Splitting anything into bite-sized portions makes a lot of sense.
We are used to segmenting our lives into ever thinner slices of activity. Setting and achieving as many manageable micro-goals as possible every day lies at the heart of productivity.
There are, however, a few tasks which loom so large in our heads that we feel that they are impossible to reduce down as a part of our daily routine. The dreaded annual or quarterly appraisal is one such task that neither appraiser nor appraised are keen to tackle. Appraisers risk unearthing issues that have long been buried, and the appraised are so focused on a past that may no longer be relevant to their current situation. Is giving someone feedback on something that happened three months ago really that useful to either party?
If you need to “tick a box” in your employee engagement policy, regular appraisals can feel more like a corporate chore. If you care more about making a difference to your colleagues (and this doesn’t necessarily need to be a manager-employee relationship), then a “tick the box” approach to feedback is the last thing that would be on your mind.
Fostering a culture of “micro-feedback” is essential if an organisation is going to grow.
For me, micro feedback is more than a “well done and a pat on the back”. It suggests real, actionable steps to improve in a given situation, but comes from a place of “by the way, I thought you’d like to know” rather than “listen to me, you’ve got it all wrong.” If there is a preachy tone, then people will switch off the moment that you beckon them to one side. If, however, you come at it from the point of wanting to learn and improve together, it is far easier to take on board.
Somehow, these crumbs of feedback feel less “weighty” than a formal appraisal, and their immediate nature is likely to make more of a difference. Micro-feedback needn’t be a one-way communication, and it is in discussing the relevant issues we are able to understand each other all the better.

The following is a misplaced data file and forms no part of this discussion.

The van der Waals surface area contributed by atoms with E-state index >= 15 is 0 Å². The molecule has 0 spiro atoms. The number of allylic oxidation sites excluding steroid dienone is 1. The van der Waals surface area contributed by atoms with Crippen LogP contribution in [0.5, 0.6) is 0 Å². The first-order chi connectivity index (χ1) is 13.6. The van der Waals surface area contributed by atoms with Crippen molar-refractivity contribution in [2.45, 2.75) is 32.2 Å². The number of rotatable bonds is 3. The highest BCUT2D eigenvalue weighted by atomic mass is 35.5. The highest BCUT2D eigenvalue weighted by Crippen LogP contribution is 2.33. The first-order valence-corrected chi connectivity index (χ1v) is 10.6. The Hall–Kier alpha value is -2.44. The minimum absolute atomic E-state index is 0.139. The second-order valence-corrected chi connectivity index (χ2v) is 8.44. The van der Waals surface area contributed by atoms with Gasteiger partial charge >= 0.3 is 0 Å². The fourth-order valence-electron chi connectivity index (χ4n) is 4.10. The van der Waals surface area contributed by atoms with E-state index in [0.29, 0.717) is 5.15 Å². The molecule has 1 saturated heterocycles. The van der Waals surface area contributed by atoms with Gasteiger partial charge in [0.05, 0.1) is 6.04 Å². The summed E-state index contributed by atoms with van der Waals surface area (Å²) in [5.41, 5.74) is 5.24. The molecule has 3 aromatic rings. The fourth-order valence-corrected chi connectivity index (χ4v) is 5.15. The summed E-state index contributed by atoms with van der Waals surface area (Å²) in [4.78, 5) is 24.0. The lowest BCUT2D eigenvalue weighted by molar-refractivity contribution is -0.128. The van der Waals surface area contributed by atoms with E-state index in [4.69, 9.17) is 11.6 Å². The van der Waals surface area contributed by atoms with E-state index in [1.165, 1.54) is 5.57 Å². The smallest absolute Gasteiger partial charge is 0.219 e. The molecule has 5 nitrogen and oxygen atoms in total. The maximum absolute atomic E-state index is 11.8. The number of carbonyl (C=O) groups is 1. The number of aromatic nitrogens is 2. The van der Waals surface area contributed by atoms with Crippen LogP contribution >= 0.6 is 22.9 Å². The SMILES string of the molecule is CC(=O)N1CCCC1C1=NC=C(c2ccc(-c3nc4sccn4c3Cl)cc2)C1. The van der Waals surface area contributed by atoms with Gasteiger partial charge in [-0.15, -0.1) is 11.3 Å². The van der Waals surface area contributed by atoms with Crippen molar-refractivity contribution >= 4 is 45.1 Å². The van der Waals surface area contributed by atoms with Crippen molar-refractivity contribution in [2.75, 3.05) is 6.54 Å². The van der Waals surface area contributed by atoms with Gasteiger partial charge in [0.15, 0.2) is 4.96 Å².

“Well done” is always a welcome sentiment, but if it is left like that, there are questions hanging in the air…. How did I make a difference to you? Would you have done it any differently? What could I do differently next time? It doesn’t take so much effort to give a quick hint at the nuances behind your well done, and you are then truly adding value to your relationships.
When the sentiment is positive, micro-feedback is a nice-to-have, but when the feedback is more negative, then it is essential. This is the point when too many managers close the door, giving micro-feedback on why you are dissatisfied is often avoided as people see it as being too trivial to mention. In actual fact, the most powerful feedback that you can get is of the trivial (but constructive) nature, before it flares into something much bigger. Do take the time to spell out the details — personal development is always about small steps.
We all want to improve in our lives. If people see us as someone who takes feedback well, they will be happier to give it ever more often. If there is one message that you take away from this blog, I hope that it would be this.
Sometimes, the most powerful feedback is the “trivial” feedback — if you receive it often enough, in the right spirit and from the right people.